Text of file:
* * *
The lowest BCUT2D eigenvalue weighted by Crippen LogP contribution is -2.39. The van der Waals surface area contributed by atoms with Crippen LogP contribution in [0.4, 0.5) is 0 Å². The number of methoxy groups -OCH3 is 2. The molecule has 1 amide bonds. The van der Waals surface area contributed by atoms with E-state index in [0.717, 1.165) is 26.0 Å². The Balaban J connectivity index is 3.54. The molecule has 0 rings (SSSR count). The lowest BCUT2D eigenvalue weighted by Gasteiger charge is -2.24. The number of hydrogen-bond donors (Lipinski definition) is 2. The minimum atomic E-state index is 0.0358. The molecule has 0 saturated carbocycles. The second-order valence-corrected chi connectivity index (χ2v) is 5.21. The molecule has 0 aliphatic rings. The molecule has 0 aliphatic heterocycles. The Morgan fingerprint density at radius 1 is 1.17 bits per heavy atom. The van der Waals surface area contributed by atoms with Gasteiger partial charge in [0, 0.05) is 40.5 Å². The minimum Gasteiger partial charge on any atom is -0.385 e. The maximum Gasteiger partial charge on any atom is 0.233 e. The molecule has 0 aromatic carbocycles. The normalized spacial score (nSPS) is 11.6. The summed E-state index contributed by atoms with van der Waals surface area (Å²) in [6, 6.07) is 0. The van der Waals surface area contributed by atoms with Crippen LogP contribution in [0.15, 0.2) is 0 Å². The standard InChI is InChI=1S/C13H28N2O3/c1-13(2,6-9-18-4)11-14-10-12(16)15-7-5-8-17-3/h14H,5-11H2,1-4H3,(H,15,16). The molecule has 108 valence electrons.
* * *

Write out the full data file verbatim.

The lowest BCUT2D eigenvalue weighted by Crippen LogP contribution is -2.39. The van der Waals surface area contributed by atoms with Crippen LogP contribution in [0.4, 0.5) is 0 Å². The number of methoxy groups -OCH3 is 2. The molecule has 1 amide bonds. The van der Waals surface area contributed by atoms with E-state index in [0.717, 1.165) is 26.0 Å². The Balaban J connectivity index is 3.54. The molecule has 0 rings (SSSR count). The lowest BCUT2D eigenvalue weighted by Gasteiger charge is -2.24. The number of hydrogen-bond donors (Lipinski definition) is 2. The minimum atomic E-state index is 0.0358. The molecule has 0 saturated carbocycles. The second-order valence-corrected chi connectivity index (χ2v) is 5.21. The molecule has 0 aliphatic rings. The molecule has 0 aliphatic heterocycles. The Morgan fingerprint density at radius 1 is 1.17 bits per heavy atom. The van der Waals surface area contributed by atoms with Gasteiger partial charge in [0, 0.05) is 40.5 Å². The minimum Gasteiger partial charge on any atom is -0.385 e. The maximum Gasteiger partial charge on any atom is 0.233 e. The molecule has 0 aromatic carbocycles. The normalized spacial score (nSPS) is 11.6. The summed E-state index contributed by atoms with van der Waals surface area (Å²) in [6, 6.07) is 0. The van der Waals surface area contributed by atoms with Crippen LogP contribution in [0.15, 0.2) is 0 Å². The standard InChI is InChI=1S/C13H28N2O3/c1-13(2,6-9-18-4)11-14-10-12(16)15-7-5-8-17-3/h14H,5-11H2,1-4H3,(H,15,16). The molecule has 108 valence electrons.